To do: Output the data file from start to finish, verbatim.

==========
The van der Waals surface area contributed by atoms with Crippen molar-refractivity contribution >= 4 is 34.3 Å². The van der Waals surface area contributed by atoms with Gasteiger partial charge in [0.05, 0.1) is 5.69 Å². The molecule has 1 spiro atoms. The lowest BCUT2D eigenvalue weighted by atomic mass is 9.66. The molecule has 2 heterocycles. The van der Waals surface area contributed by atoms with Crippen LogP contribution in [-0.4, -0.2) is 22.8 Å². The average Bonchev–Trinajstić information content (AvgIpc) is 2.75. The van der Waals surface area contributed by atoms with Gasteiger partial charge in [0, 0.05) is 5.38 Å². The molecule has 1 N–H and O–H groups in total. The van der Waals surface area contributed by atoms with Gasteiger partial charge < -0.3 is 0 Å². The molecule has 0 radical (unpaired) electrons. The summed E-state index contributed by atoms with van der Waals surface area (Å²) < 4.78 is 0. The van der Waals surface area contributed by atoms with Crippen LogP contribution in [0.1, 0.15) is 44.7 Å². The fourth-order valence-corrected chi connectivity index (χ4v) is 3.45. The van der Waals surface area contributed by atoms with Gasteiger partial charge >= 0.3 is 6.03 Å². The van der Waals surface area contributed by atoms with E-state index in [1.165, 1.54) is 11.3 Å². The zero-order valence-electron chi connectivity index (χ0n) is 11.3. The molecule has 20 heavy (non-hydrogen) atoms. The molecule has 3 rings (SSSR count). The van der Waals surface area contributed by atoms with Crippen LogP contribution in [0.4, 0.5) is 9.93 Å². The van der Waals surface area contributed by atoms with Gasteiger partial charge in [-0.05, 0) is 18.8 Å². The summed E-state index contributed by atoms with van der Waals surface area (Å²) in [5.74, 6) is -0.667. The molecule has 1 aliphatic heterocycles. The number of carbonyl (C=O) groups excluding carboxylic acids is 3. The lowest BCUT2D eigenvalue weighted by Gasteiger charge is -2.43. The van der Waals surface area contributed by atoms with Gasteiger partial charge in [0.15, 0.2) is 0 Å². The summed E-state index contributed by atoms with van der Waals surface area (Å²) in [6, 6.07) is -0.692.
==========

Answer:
The van der Waals surface area contributed by atoms with Crippen molar-refractivity contribution >= 4 is 34.3 Å². The van der Waals surface area contributed by atoms with Gasteiger partial charge in [0.05, 0.1) is 5.69 Å². The molecule has 1 spiro atoms. The lowest BCUT2D eigenvalue weighted by atomic mass is 9.66. The molecule has 2 heterocycles. The van der Waals surface area contributed by atoms with Crippen LogP contribution in [-0.4, -0.2) is 22.8 Å². The average Bonchev–Trinajstić information content (AvgIpc) is 2.75. The van der Waals surface area contributed by atoms with Gasteiger partial charge in [0, 0.05) is 5.38 Å². The molecule has 1 N–H and O–H groups in total. The van der Waals surface area contributed by atoms with Gasteiger partial charge < -0.3 is 0 Å². The molecule has 0 radical (unpaired) electrons. The summed E-state index contributed by atoms with van der Waals surface area (Å²) < 4.78 is 0. The van der Waals surface area contributed by atoms with Crippen LogP contribution in [0.1, 0.15) is 44.7 Å². The fourth-order valence-corrected chi connectivity index (χ4v) is 3.45. The van der Waals surface area contributed by atoms with Gasteiger partial charge >= 0.3 is 6.03 Å². The van der Waals surface area contributed by atoms with E-state index in [1.165, 1.54) is 11.3 Å². The zero-order valence-electron chi connectivity index (χ0n) is 11.3. The molecule has 20 heavy (non-hydrogen) atoms. The molecule has 3 rings (SSSR count). The van der Waals surface area contributed by atoms with Crippen LogP contribution in [0.4, 0.5) is 9.93 Å². The van der Waals surface area contributed by atoms with Gasteiger partial charge in [-0.05, 0) is 18.8 Å². The summed E-state index contributed by atoms with van der Waals surface area (Å²) in [5.74, 6) is -0.667. The molecule has 1 aliphatic heterocycles. The number of carbonyl (C=O) groups excluding carboxylic acids is 3. The lowest BCUT2D eigenvalue weighted by Gasteiger charge is -2.43. The van der Waals surface area contributed by atoms with Gasteiger partial charge in [0.15, 0.2) is 0 Å². The summed E-state index contributed by atoms with van der Waals surface area (Å²) in [6, 6.07) is -0.692.